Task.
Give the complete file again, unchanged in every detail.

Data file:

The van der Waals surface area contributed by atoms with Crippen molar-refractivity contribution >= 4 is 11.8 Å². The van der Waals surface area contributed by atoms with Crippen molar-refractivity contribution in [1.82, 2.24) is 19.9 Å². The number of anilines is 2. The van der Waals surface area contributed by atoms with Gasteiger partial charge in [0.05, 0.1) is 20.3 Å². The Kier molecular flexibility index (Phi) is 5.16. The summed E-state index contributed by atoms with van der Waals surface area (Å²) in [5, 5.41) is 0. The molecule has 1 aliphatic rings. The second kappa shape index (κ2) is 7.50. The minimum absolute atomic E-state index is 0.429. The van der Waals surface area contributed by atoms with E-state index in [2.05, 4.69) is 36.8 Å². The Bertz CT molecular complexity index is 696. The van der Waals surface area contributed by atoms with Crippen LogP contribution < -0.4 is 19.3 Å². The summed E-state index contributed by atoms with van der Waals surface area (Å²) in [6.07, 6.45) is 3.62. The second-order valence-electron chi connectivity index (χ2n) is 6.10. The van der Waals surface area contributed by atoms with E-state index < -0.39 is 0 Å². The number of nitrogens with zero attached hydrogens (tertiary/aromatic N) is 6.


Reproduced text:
The van der Waals surface area contributed by atoms with Crippen molar-refractivity contribution >= 4 is 11.8 Å². The van der Waals surface area contributed by atoms with Crippen molar-refractivity contribution in [1.82, 2.24) is 19.9 Å². The number of anilines is 2. The van der Waals surface area contributed by atoms with Gasteiger partial charge in [0.05, 0.1) is 20.3 Å². The Kier molecular flexibility index (Phi) is 5.16. The summed E-state index contributed by atoms with van der Waals surface area (Å²) in [5, 5.41) is 0. The molecule has 1 aliphatic rings. The second kappa shape index (κ2) is 7.50. The minimum absolute atomic E-state index is 0.429. The van der Waals surface area contributed by atoms with E-state index in [2.05, 4.69) is 36.8 Å². The Bertz CT molecular complexity index is 696. The van der Waals surface area contributed by atoms with Crippen LogP contribution < -0.4 is 19.3 Å². The summed E-state index contributed by atoms with van der Waals surface area (Å²) in [6.07, 6.45) is 3.62. The second-order valence-electron chi connectivity index (χ2n) is 6.10. The van der Waals surface area contributed by atoms with E-state index < -0.39 is 0 Å². The number of nitrogens with zero attached hydrogens (tertiary/aromatic N) is 6.